Which Bigsby model do I need?
A common question, with a variety of answers. While it may seem complicated, we’ll do our best to help clear up the confusion. All of the Bigsby models (13 models plus finish variants between the series!), they fall into just a few categories. With a little ingenuity, the models are relatively interchangeable, but for our purposes here we’ll try and simplify. Focusing on the Original Kalamazoo line (the models we carry), we’ll briefly explain why you’d want to choose one more versus another.
The B3, B11 and B6 models were designed for archtop guitars. These are most commonly found on Gretsch models, but work with a variety of others too. The B3 and B11 are functionally the same, but differ in aesthetics. The B3 was the 1950s Paul Bigsby design and the B11 was the late 1960s Ted McCarty design. Simply, the B6 is longer than the B3/B11 and is used on larger guitars (think Gretsch G6120 vs a Jet model). These 3 models create a less steep break angle between the bridge and tailpiece therefore giving that ‘spongy’ loose feeling.
|Bigsby B3||Bigsby B11||Bigsby B6|
The B5 was designed specifically for flat top models including the Telecaster, Les Paul Special, SG and many others. As it is a top mount only model (no hinge attachment), it also features a tension roller. The roller increases the break angle between the bridge and tailpiece, but as it is top only, you are able to determine the break angle that best suits your playing. Of course, there are some limitations (physical space for example!). The more shallow the angle, the more ‘spongy’ and loose feeling vibrato. The closer it is, the tighter and more aggressive the touch is.
The B7 is the result of pairing the B3 and B5! Originally it was designed for archtop solidbody/semi-hollowbody instruments. Released in late 1956, it would basically only fit a Les Paul, but that would soon change with the release of the ES335/345/355. As noted with our Spectra Sonic Supreme, it can also be used on flat-topped instruments in some situations. The B7 is perhaps the most widely used model. Its function and feel and determined greatly by which instrument it gets installed upon. For example, a B7 on a Les Paul Standard or Gretsch Jet will feel completely different than one installed on an ES-335 or new Gretsch Center-Block Players series.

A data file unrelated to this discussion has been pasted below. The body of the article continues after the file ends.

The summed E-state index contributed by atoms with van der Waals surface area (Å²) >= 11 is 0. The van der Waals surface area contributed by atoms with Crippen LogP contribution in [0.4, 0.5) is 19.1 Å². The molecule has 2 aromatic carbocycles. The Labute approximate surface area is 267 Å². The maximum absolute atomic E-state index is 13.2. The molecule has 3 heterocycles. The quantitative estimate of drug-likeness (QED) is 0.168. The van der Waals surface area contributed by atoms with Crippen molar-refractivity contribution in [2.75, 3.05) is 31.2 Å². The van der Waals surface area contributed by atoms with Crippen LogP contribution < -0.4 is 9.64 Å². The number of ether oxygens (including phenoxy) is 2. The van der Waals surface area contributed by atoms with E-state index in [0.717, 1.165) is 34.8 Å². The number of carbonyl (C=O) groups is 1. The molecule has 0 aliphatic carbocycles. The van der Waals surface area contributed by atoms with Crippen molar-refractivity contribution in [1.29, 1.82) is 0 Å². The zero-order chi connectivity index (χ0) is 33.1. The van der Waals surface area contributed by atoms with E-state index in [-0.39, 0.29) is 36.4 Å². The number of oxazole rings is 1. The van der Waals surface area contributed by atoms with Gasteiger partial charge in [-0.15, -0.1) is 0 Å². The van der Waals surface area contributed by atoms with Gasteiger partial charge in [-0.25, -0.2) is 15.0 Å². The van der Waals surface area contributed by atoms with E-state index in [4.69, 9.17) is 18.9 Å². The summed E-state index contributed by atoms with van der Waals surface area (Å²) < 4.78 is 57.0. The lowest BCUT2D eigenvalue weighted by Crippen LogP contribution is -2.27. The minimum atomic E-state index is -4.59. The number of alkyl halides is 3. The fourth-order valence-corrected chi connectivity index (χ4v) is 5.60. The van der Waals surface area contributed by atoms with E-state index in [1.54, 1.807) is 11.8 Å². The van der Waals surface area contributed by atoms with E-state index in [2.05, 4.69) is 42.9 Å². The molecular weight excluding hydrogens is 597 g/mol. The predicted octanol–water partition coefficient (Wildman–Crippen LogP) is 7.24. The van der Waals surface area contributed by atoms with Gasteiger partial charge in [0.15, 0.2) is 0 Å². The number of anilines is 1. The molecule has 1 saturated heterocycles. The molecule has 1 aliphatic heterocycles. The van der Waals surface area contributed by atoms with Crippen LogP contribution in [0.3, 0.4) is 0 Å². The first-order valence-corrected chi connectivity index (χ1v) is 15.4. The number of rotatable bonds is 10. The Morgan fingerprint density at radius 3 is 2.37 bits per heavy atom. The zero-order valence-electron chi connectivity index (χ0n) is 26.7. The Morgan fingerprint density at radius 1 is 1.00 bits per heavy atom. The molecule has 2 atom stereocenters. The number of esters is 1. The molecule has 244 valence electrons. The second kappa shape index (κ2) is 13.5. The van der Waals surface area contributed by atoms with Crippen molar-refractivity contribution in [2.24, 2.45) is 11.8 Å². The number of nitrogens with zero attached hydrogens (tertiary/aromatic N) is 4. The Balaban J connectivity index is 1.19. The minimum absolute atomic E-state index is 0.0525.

The B16 was the original design for the Fender Telecaster. Originally released in 1953, it was right on the heels on the newly named Telecaster. To function best, we suggest using the available aluminum neck shim and bridge (to create a suitable break angle and neck pitch).
Basically, if you take one thing away from this post, it should be that the break angle between the bridge and tailpiece is the most important factor when choosing a Bigsby. It affects the feel, the sensitivity, and the tuning stability. If you have any questions on which model is best for your project, please don’t hesitate to ask!
What about Vibramate?
The Vibramate Company offers a variety of adaptors that allow the installation of Bigsby tailpieces without modifying the guitar at all! We LOVE the adaptors as they simplify the need for aligning the tailpiece before install, provide the most common placement (and therefore the break angle) and can be installed in a matter of minutes! Really, it can be done between sets at your gig (new strings needed of course!). We’re fully versed in these, so let us know if you have any questions!
Check out our vast selection of Vibramates here.